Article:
• Mr. Bennett: Are you an introvert or an extrovert?
  • Miss de Bourgh: Do people try to plan your life for you?
  • Charles Bingley: Do you fall in love easily?
  • Mr Gardiner: Are you interested in fishing?
  • Catherine Bennett: How much does your personality depend on those you’re with?
  • George Wickham: Are you okay with burning bridges?
  • Lady Catherine de Bourgh: What are your top talents?
  • Mrs. Bennett: How good are you at ignoring bad things?
  • Jane Bennett: Do you give others the benefit of the doubt?
  • Mrs. Phillips: Does it bother you when you’re compared to others?
  • Lydia Bennett: How do you attract people you’re interested in?
  • Mrs. Gardiner: Would you say you are nosy?
  • Louisa Hurst: Are you able to pretend you like people who you don’t?
  • Mr. Collins: Do you compliment others?
  • Georgiana Darcy: What’s the most embarrassing thing you’ve ever done?
  • Charlotte Lucas: How far do you plan ahead?
  • Caroline Bingley: Do you get jealous?
  • Mr. Hurst: Are you able to sleep in front of strangers?

Sense and Sensibility

  • Edward Ferrars: Do you regret any of your past romances?
  • Fanny Dashwood: How involved are you in your family members’ lives?
  • Elinor Dashwood: Do you forgive easily?
  • Sir John Middleton: How much do you like dogs?
  • Mrs. Dashwood: Do you make decisions rationally or based on emotions?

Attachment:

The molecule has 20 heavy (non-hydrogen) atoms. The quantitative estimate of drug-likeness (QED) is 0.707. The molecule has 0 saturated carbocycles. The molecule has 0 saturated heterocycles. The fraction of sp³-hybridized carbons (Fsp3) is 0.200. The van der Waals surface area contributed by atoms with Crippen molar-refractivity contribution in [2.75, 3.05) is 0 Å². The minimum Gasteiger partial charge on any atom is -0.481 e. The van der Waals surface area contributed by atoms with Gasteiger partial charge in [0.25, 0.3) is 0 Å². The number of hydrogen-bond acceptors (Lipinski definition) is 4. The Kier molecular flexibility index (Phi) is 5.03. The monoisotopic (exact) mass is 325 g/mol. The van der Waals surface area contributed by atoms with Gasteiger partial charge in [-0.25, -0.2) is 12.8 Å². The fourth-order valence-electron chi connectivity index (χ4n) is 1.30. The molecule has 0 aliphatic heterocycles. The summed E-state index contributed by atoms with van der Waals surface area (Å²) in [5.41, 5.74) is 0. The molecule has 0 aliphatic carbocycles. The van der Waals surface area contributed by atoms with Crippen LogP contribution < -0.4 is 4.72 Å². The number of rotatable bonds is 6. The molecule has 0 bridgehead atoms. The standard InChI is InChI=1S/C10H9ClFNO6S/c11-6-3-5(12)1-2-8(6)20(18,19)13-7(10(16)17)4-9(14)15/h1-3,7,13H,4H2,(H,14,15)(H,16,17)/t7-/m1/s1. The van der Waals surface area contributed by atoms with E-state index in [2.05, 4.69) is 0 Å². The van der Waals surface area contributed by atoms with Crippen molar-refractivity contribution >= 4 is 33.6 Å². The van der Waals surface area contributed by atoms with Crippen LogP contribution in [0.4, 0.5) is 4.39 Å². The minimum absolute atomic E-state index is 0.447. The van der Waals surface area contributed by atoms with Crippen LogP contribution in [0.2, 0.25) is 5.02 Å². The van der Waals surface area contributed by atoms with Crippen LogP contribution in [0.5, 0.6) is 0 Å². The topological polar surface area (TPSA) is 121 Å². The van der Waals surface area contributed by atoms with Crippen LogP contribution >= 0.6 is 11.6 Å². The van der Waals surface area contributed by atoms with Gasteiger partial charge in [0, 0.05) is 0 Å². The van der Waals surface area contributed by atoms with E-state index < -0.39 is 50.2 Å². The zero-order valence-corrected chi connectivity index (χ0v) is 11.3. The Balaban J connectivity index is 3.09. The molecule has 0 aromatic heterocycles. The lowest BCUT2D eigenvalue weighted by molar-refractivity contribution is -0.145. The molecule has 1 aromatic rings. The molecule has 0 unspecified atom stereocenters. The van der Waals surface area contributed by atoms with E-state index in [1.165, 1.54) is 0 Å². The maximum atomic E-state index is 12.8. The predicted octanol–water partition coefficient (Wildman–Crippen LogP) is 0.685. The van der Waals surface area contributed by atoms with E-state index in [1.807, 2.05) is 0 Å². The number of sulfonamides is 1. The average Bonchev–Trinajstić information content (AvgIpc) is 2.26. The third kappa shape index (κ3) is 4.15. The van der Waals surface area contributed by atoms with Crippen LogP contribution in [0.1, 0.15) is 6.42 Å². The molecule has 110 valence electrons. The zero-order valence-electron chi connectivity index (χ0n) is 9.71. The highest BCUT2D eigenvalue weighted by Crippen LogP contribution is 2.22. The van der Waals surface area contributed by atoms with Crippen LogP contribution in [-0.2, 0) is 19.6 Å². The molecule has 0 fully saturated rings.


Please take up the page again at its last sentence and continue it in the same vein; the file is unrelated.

• John Willoughby: Have you ever been in a fight?
  • Marianne Dashwood: Are you open with your feelings?
  • Charlotte Palmer: How close are you with your mother?
  • Anne Steele: Can you keep a secret?
  • Mr. Palmer: Do you often say things without thinking?
  • Colonel Brandon: How much do you hold onto the past?
  • Robert Ferrars: Have you ever dated the ex of someone close to you?
  • Mrs. Jennings: Do you like to tease others?
  • John Dashwood: Are you easily persuaded?
  • Lucy Steele: Have you ever been attracted to two siblings?

Mansfield Park

  • Edmund Bertram: Do you care what your family thinks of you?
  • Fanny Price: Are you good at standing up for yourself?
  • Mrs. Norris: Do you pick favorites?
  • Lady Bertram: How productive are you?
  • Sir Thomas Bertram: Are you ever oblivious to things and people around you?
  • Tom Bertram: What’s the biggest change that’s happened in your life?
  • Maria Bertram: How easily do you change your mind?
  • Henry Crawford: What do you do to get over someone?
  • Mr. Rushworth: What’s your biggest regret?
  • Julia Bertram: Would you ever elope?
  • Mary Crawford: Have you ever shot yourself in the foot around your significant other’s family?